We limited our inclusion to 1 variable per risk factor (eg, LDL-C vs both LDL-C and high-density lipoprotein cholesterol) because we wanted to limit our analysis to 1 variable from each risk factor group. From the data provided in each meta-analysis, we abstracted and reported the mean pooled treatment effect, defined as the change outcome difference between the aerobic exercise and control groups, along with 95% confidence intervals for each CHD risk factor based on a random-effects model. If a fixed-effects analysis was performed and reported for the meta-analysis, we abstracted data from each study provided in the meta-analysis and conducted a random-effects analysis (inverse variance-weighted approach). We focused on a random-effects analysis across all outcomes for consistency as well as the fact that a random-effects model controls (statistically) for heterogeneity.9 If any of the pooled results from each meta-analysis did not meet our inclusion criteria (eg, including a group that took part in both aerobic exercise and a dietary intervention), we abstracted data only from those studies that were limited to aerobic exercise and then conducted a random-effects meta-analysis. If not reported in the original meta-analysis itself and/or the studies we included, meta-regression (random effects, method of moments of approach) was performed to examine the association between changes in body weight and changes in HbA1c, resting SBP, and fasting LDL-C. An α level ≤0.05 was considered to be statistically significant. In addition to estimating our effects using the original metric, we also calculated the relative treatment effect change (percent change) for each risk factor when compared with each risk factor's baseline values. This allowed for a comparison of the effects of aerobic exercise on each risk factor using a common metric. Finally, using data from previously published studies,10–13 we estimated the 5-year, relative-risk reduction in CHD mortality based on the changes observed for each risk factor in our analysis. All data analyses that needed to be performed were conducted using Stata S/E (version 8.2)14 and Comprehensive Meta-Analysis (version 2.2).15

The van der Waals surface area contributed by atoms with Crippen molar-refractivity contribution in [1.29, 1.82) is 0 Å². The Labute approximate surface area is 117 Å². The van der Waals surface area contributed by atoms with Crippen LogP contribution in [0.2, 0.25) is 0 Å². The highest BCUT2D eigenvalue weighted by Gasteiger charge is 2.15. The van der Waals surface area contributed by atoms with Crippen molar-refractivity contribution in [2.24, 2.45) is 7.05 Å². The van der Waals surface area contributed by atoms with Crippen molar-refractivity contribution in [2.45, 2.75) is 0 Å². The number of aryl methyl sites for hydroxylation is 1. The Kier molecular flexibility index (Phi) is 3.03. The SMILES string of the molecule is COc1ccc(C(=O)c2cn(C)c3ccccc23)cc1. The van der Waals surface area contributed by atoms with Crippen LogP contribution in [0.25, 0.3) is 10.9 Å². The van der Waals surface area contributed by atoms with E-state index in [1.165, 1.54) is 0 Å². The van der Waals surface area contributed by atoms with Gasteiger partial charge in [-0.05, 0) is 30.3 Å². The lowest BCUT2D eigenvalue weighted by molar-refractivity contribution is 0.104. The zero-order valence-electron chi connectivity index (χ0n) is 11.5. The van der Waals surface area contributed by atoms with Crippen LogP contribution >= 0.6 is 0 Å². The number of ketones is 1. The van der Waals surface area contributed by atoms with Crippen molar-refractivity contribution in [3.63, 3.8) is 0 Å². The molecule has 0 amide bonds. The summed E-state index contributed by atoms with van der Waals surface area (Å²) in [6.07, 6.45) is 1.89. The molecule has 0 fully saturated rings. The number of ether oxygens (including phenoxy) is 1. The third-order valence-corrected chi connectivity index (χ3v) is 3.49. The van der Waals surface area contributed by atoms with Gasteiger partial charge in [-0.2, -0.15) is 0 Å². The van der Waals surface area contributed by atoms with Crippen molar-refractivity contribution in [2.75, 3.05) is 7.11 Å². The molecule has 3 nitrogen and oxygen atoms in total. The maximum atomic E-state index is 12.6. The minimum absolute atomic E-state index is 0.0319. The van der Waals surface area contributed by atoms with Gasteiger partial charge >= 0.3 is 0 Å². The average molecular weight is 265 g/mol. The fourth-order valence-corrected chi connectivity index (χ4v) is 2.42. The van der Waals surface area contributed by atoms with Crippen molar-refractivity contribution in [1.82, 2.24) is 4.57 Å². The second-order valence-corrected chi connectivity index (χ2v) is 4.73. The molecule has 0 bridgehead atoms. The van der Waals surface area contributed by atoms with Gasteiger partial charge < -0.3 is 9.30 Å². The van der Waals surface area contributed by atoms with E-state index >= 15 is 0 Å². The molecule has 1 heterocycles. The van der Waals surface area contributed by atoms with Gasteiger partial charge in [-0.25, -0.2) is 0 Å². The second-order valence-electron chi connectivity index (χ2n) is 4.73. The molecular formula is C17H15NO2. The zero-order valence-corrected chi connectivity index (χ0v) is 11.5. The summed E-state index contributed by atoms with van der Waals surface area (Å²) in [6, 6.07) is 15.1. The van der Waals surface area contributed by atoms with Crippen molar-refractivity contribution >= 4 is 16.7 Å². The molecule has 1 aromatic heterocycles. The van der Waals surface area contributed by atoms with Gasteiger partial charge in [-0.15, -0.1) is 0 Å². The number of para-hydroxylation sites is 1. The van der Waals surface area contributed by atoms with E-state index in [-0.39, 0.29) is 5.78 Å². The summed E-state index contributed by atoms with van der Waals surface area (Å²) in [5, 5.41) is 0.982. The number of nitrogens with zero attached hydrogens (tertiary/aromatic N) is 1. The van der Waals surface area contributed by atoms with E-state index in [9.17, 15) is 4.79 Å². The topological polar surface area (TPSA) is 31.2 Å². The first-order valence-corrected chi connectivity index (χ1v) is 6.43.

Five meta-analyses met our inclusion criteria.16–20 A description of the study characteristic data that we abstracted from each meta-analysis is shown in Table I. As can be seen, no meta-analysis was published before 2004 and the number of trials that we included from the Type 2 diabetes and overweight/obesity meta-analyses was small.16,20 For the Type 2 diabetes meta-analysis we limited the abstraction of data to studies in which aerobic exercise was the only intervention.16 For the hypertension meta-analysis,17 we only included data reported for hypertensive adults although separate data were available for normotensive and prehypertensive subjects.